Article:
• The Health ministry has designated offices at the Mathari Teaching and Referral Hospital as a call centre to offer tele-counselling and psychiatric services.
• A suicide prevention hotline will be embedded in the call centre that will be equipped to make calls, answer messages and respond to calls from all parts of the country.
Kenyans will soon have a 24-hour access to mental health and psychological support through a toll-free line.
The Health ministry has designated offices at the Mathari Teaching and Referral Hospital as a call centre to offer tele-counselling and psychiatric services.
A suicide prevention hotline will be embedded in the call centre that will be equipped to make calls, answer messages and respond to calls from all parts of Kenya.
Those to benefit from the psychological support include persons in quarantine sites, healthcare workers, other frontline workers including morticians and people with Covid-19 and their families.
The others are patients in recovery, families of the bereaved and survivors of gender-based violence.
“During a crisis like Covid-19, most people will experience some degree of distress such as feelings of anxiety, hopelessness, sadness, difficulty in sleeping, fatigue, irritability or anger and or aches and pains,” Health CAS Rashid Aman said.
“Although individuals respond differently, this is normal and for the majority, it will improve and go away over time without any need for medical intervention.”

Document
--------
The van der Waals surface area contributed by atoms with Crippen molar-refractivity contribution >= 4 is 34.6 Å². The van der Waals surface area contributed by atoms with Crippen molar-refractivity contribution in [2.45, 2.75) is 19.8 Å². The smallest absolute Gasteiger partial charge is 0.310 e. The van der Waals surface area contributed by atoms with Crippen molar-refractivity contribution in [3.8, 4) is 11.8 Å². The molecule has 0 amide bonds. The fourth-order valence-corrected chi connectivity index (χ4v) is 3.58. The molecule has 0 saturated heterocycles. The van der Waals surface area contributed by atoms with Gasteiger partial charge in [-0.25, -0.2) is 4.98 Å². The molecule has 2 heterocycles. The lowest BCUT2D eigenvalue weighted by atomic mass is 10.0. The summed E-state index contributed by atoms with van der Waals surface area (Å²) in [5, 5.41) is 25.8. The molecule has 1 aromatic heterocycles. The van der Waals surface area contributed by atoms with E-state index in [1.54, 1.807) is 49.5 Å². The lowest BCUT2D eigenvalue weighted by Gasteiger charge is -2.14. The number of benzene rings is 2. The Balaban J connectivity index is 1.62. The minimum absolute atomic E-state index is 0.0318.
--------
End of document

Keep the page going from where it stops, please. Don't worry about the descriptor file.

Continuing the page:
The CAS noted that some of those affected may suffer from serious mental or emotional distress while those with existing mental illness could suffer severe cases. Substance use problems or acute stress disorder could also rise.
“A public health approach is therefore needed to address the psychological and mental health consequences of Covid-19,” he said.
The facility will enable follow-up of people diagnosed with mental health or substance use disorders.
Nurses and doctors trained in mental health have been identified to run the call centre in shifts as they await the deployment of 40 psychologists to be recruited by the Public Service Commission.
The tele-counselling and tele-psychiatry centre will also deal with other mental health issues including attempted suicide, substance use disorders crisis such as a drug overdose, psychosis crisis and gender-based violence.
Kenyans will access rapid emergency services including ambulances for mental health cases.
Suicide is the second leading cause of death among young people aged 15-19 years. Globally, more than 800,000 people commit suicide annually.
The World Population Review ranks Kenya at position 114 among 175 countries with the highest suicide rate.
The suicide rate in the country is at about 6.4 suicides per 100,000 people, with 317 suicide cases reported every year.
The number of suicides in the country has increased in the last few years. A WHO report showed that the number of suicides reported in the country rose by 58 per cent between 2008 and 2017.
“The increased reported cases of suicide in Kenya shows the dire need for measures to prevent suicide,” according to the report.
(edited by o. owino)